Can an atheist still be a spiritual person? Marathon swimmer Diana Nyad posed the question on “Oprah” this month, telling the talk show host that while she doesn’t believe in God, she still finds wonder and awe in the universe. Oprah, however, wasn’t convinced that an atheist could believe in something more than the material. Most atheists, however, disagree.
“I can stand at the beach’s edge with the most devout Christian, Jew, Buddhist, go on down the line, and weep with the beauty of this universe and be moved by all of humanity,” Nyad told Oprah during an hour-long “Super Soul Sunday” interview. “All the billions of people who have lived before us, who have loved and hurt and suffered. So to me, my definition of God is humanity and is the love of humanity.”
Oprah, for her part, disagreed with Nyad, saying that such a connection to the beauty of the earth would necessarily make her a believer in some kind of God or spiritual figure.
“Well, I don’t call you an atheist then,” she said. “I think if you believe in the awe and the wonder and the mystery, then that is what God is.”
The exchange prompted a heated discussion online, and the facts aren't exactly in Oprah's favor. Defining atheism may be difficult to pin down exactly, but despite what Oprah says, there are plenty of self-identified atheists who consider themselves spiritual people. Not only that, but there are more American atheists than ever.
Pew Research found that nonbelievers are the fastest-growing religious group in America. From 2007 to 2012, the percentage of Americans identifying as Christians fell 5 percent, while atheists, agonists and otherwise religiously unaffiliated Americans grew by 4.3 percent. Atheists alone grew 0.8 percent, making up 2.4 percent of all Americans in 2012.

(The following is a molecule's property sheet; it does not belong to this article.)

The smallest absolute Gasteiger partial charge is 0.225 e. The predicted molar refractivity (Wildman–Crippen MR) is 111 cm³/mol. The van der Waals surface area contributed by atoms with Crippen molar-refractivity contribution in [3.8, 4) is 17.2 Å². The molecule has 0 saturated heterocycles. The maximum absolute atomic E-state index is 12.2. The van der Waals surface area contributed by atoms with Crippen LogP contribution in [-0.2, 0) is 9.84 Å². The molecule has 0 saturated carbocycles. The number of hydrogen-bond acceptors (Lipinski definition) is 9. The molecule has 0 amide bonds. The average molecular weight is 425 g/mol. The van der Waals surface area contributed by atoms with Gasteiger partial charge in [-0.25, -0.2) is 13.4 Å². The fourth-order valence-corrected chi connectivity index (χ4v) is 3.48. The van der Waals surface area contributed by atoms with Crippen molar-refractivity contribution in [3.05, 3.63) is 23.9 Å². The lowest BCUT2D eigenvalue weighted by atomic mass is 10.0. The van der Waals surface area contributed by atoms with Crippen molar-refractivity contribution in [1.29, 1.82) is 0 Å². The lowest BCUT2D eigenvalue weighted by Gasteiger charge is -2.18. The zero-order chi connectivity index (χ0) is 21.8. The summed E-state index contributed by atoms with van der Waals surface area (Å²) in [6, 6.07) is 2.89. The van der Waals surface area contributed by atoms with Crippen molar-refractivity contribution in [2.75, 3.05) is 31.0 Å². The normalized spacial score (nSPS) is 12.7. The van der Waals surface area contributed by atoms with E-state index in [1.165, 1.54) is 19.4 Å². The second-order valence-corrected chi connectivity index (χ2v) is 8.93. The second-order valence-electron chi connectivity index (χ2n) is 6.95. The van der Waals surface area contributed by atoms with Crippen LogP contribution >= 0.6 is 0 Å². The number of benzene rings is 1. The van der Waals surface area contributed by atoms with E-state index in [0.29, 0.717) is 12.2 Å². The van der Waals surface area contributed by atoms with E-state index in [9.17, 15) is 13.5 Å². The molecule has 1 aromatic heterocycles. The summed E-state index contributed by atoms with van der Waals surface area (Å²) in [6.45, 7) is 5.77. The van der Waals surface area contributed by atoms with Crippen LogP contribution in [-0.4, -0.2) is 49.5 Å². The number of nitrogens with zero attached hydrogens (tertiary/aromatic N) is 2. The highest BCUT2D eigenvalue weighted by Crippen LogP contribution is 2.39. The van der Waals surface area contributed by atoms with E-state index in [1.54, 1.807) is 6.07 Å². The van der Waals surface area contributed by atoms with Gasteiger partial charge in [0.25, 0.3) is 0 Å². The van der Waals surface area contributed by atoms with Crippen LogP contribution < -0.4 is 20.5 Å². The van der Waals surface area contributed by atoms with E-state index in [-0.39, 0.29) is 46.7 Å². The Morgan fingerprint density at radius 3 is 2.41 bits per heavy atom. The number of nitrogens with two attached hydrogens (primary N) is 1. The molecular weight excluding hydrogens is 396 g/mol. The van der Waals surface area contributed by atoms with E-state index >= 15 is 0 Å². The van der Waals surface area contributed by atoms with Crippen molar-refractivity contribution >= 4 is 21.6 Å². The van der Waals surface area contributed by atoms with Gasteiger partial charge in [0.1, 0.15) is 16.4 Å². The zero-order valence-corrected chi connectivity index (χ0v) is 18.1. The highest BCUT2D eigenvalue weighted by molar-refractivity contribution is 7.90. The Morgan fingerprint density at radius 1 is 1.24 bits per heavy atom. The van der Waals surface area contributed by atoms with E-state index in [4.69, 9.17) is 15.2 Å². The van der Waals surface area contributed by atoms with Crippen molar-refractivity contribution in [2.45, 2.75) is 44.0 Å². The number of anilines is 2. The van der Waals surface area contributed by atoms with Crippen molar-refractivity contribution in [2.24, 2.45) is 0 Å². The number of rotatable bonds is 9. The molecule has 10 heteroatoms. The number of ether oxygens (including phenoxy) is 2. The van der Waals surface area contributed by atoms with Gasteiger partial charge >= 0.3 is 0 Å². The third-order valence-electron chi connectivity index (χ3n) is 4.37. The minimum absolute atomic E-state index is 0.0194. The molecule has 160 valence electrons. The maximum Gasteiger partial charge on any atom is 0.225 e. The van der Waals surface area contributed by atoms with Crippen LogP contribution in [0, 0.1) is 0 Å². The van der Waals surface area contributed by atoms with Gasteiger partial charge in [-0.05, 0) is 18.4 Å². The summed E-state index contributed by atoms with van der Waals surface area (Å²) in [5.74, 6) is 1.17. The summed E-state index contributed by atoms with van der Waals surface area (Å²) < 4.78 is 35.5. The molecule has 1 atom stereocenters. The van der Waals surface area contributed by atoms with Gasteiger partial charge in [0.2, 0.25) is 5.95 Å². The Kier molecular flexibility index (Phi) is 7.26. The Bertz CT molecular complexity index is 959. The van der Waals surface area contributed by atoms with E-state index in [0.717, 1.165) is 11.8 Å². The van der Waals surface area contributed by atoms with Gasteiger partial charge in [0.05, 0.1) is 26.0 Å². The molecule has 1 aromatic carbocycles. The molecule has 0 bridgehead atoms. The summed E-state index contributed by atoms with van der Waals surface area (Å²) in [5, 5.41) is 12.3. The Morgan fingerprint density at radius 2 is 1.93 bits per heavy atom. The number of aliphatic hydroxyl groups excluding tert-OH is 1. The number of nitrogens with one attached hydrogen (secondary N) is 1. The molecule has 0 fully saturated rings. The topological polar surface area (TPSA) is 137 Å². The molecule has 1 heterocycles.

Atheism is on the rise in America, but many atheists have more varied opinions than some might think. Though the formal definition of atheism refers to a person who does not believe that God exists, Pew found that 14 percent of self-identified atheists claim they believe in a God or universal spirit, including 5 percent who are “absolutely certain” of the existence of God.
Even more atheists say that they are spiritual people. Another 26 percent of atheists say they consider themselves spiritual people, while 3 percent go as far as claiming that they are religious. If, like Nyad, these atheists see spirituality as a connection with nature and their fellow humans, it makes sense that they would consider themselves spiritual.
No matter how they define their beliefs, the vast majority of atheists feel a deep connection to nature, just like Nyad. According to Pew, 82 percent of atheists say that they often or sometimes feel a connection to nature and the world around them.
Eric Brown is an IBTimes political reporter who eats far too much pizza. He is a graduate of Mercer University in Macon, Georgia, and currently resides in Brooklyn.